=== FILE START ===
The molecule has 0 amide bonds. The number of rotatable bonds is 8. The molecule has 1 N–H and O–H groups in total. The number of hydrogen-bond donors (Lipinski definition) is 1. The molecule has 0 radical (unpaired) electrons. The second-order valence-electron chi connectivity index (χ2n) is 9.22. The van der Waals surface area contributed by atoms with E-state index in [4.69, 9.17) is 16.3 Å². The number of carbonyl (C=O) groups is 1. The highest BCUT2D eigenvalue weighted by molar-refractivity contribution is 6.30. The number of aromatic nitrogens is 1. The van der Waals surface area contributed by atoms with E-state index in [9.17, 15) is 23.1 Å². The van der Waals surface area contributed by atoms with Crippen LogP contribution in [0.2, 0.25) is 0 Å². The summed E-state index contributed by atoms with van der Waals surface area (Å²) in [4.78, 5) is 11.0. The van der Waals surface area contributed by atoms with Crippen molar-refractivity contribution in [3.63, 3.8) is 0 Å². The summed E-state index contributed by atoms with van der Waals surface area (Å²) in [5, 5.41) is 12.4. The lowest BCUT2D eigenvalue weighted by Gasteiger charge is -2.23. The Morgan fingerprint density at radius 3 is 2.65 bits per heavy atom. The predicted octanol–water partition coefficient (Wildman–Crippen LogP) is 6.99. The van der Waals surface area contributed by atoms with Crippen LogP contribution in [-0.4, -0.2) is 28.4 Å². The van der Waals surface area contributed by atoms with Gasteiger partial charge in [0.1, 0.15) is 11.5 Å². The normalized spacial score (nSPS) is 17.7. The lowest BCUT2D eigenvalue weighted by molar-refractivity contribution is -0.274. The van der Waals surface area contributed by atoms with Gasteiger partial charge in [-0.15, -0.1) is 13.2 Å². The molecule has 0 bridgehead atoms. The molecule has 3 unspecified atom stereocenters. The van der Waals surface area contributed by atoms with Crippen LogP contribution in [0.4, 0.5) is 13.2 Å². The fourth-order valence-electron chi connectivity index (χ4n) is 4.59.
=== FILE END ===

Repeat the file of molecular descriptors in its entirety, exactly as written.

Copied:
The molecule has 0 amide bonds. The number of rotatable bonds is 8. The molecule has 1 N–H and O–H groups in total. The number of hydrogen-bond donors (Lipinski definition) is 1. The molecule has 0 radical (unpaired) electrons. The second-order valence-electron chi connectivity index (χ2n) is 9.22. The van der Waals surface area contributed by atoms with E-state index in [4.69, 9.17) is 16.3 Å². The number of carbonyl (C=O) groups is 1. The highest BCUT2D eigenvalue weighted by molar-refractivity contribution is 6.30. The number of aromatic nitrogens is 1. The van der Waals surface area contributed by atoms with E-state index in [9.17, 15) is 23.1 Å². The van der Waals surface area contributed by atoms with Crippen LogP contribution in [0.2, 0.25) is 0 Å². The summed E-state index contributed by atoms with van der Waals surface area (Å²) in [4.78, 5) is 11.0. The van der Waals surface area contributed by atoms with Crippen molar-refractivity contribution in [3.63, 3.8) is 0 Å². The summed E-state index contributed by atoms with van der Waals surface area (Å²) in [5, 5.41) is 12.4. The lowest BCUT2D eigenvalue weighted by Gasteiger charge is -2.23. The Morgan fingerprint density at radius 3 is 2.65 bits per heavy atom. The predicted octanol–water partition coefficient (Wildman–Crippen LogP) is 6.99. The van der Waals surface area contributed by atoms with Crippen LogP contribution in [-0.4, -0.2) is 28.4 Å². The van der Waals surface area contributed by atoms with Gasteiger partial charge in [0.1, 0.15) is 11.5 Å². The normalized spacial score (nSPS) is 17.7. The lowest BCUT2D eigenvalue weighted by molar-refractivity contribution is -0.274. The van der Waals surface area contributed by atoms with Gasteiger partial charge in [-0.15, -0.1) is 13.2 Å². The molecule has 0 bridgehead atoms. The molecule has 3 unspecified atom stereocenters. The van der Waals surface area contributed by atoms with Crippen LogP contribution in [0.4, 0.5) is 13.2 Å². The fourth-order valence-electron chi connectivity index (χ4n) is 4.59.